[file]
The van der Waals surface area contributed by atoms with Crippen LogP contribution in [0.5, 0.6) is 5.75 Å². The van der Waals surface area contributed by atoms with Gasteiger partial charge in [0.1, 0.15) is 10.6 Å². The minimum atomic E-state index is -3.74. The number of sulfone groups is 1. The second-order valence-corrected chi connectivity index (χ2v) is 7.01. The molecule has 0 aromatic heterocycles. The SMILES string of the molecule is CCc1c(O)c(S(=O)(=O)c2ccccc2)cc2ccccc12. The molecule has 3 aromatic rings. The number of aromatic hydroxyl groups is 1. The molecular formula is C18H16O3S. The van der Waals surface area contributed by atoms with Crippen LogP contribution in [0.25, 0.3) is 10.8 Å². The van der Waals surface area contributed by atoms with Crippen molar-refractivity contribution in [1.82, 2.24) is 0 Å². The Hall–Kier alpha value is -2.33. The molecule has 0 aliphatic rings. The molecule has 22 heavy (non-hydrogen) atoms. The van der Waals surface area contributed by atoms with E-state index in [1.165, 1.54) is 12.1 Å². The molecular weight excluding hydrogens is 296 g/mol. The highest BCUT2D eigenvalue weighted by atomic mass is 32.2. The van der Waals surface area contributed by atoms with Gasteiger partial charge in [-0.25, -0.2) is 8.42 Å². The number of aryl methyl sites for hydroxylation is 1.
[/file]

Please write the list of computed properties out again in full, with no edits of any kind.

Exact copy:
The van der Waals surface area contributed by atoms with Crippen LogP contribution in [0.5, 0.6) is 5.75 Å². The van der Waals surface area contributed by atoms with Gasteiger partial charge in [0.1, 0.15) is 10.6 Å². The minimum atomic E-state index is -3.74. The number of sulfone groups is 1. The second-order valence-corrected chi connectivity index (χ2v) is 7.01. The molecule has 0 aromatic heterocycles. The SMILES string of the molecule is CCc1c(O)c(S(=O)(=O)c2ccccc2)cc2ccccc12. The molecule has 3 aromatic rings. The number of aromatic hydroxyl groups is 1. The molecular formula is C18H16O3S. The van der Waals surface area contributed by atoms with Crippen LogP contribution in [0.25, 0.3) is 10.8 Å². The van der Waals surface area contributed by atoms with Crippen molar-refractivity contribution in [1.82, 2.24) is 0 Å². The Hall–Kier alpha value is -2.33. The molecule has 0 aliphatic rings. The molecule has 22 heavy (non-hydrogen) atoms. The van der Waals surface area contributed by atoms with E-state index in [1.165, 1.54) is 12.1 Å². The molecular weight excluding hydrogens is 296 g/mol. The highest BCUT2D eigenvalue weighted by atomic mass is 32.2. The van der Waals surface area contributed by atoms with Gasteiger partial charge in [-0.25, -0.2) is 8.42 Å². The number of aryl methyl sites for hydroxylation is 1.